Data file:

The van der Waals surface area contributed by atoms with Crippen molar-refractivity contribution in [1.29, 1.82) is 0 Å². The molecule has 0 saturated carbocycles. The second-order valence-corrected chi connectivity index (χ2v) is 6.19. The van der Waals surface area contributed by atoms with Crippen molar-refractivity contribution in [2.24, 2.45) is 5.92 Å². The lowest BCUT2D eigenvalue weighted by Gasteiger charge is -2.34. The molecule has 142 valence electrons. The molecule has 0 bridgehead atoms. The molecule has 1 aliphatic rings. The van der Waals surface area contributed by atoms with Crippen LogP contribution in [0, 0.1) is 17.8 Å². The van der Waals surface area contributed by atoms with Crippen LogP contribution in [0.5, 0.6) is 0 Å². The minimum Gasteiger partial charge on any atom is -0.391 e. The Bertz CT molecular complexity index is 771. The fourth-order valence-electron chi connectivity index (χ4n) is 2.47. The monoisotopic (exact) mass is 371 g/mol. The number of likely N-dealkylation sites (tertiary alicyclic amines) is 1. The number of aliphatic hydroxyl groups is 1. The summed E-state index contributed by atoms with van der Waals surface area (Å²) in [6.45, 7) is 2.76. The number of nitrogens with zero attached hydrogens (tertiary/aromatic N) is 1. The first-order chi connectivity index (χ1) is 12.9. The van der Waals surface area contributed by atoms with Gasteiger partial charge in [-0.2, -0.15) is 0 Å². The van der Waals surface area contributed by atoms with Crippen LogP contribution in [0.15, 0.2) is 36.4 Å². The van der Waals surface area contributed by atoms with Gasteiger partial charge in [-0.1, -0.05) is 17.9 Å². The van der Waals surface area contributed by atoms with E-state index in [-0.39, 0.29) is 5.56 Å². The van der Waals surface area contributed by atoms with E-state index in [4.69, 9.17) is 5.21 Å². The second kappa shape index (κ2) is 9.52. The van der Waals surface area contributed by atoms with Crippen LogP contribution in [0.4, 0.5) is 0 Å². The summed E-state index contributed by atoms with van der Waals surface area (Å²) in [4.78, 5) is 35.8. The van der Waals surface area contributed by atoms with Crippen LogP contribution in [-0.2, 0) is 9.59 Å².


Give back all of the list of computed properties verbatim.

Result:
The van der Waals surface area contributed by atoms with Crippen molar-refractivity contribution in [1.29, 1.82) is 0 Å². The molecule has 0 saturated carbocycles. The second-order valence-corrected chi connectivity index (χ2v) is 6.19. The van der Waals surface area contributed by atoms with Crippen molar-refractivity contribution in [2.24, 2.45) is 5.92 Å². The lowest BCUT2D eigenvalue weighted by Gasteiger charge is -2.34. The molecule has 142 valence electrons. The molecule has 0 bridgehead atoms. The molecule has 1 aliphatic rings. The van der Waals surface area contributed by atoms with Crippen LogP contribution in [0, 0.1) is 17.8 Å². The van der Waals surface area contributed by atoms with Crippen LogP contribution in [0.5, 0.6) is 0 Å². The minimum Gasteiger partial charge on any atom is -0.391 e. The Bertz CT molecular complexity index is 771. The fourth-order valence-electron chi connectivity index (χ4n) is 2.47. The monoisotopic (exact) mass is 371 g/mol. The number of likely N-dealkylation sites (tertiary alicyclic amines) is 1. The number of aliphatic hydroxyl groups is 1. The summed E-state index contributed by atoms with van der Waals surface area (Å²) in [6.45, 7) is 2.76. The number of nitrogens with zero attached hydrogens (tertiary/aromatic N) is 1. The first-order chi connectivity index (χ1) is 12.9. The van der Waals surface area contributed by atoms with Gasteiger partial charge in [-0.2, -0.15) is 0 Å². The van der Waals surface area contributed by atoms with Crippen LogP contribution in [0.15, 0.2) is 36.4 Å². The van der Waals surface area contributed by atoms with Gasteiger partial charge in [-0.1, -0.05) is 17.9 Å². The van der Waals surface area contributed by atoms with E-state index in [-0.39, 0.29) is 5.56 Å². The van der Waals surface area contributed by atoms with E-state index in [4.69, 9.17) is 5.21 Å². The second kappa shape index (κ2) is 9.52. The van der Waals surface area contributed by atoms with Crippen LogP contribution in [0.4, 0.5) is 0 Å². The summed E-state index contributed by atoms with van der Waals surface area (Å²) in [4.78, 5) is 35.8. The van der Waals surface area contributed by atoms with Crippen LogP contribution in [-0.2, 0) is 9.59 Å².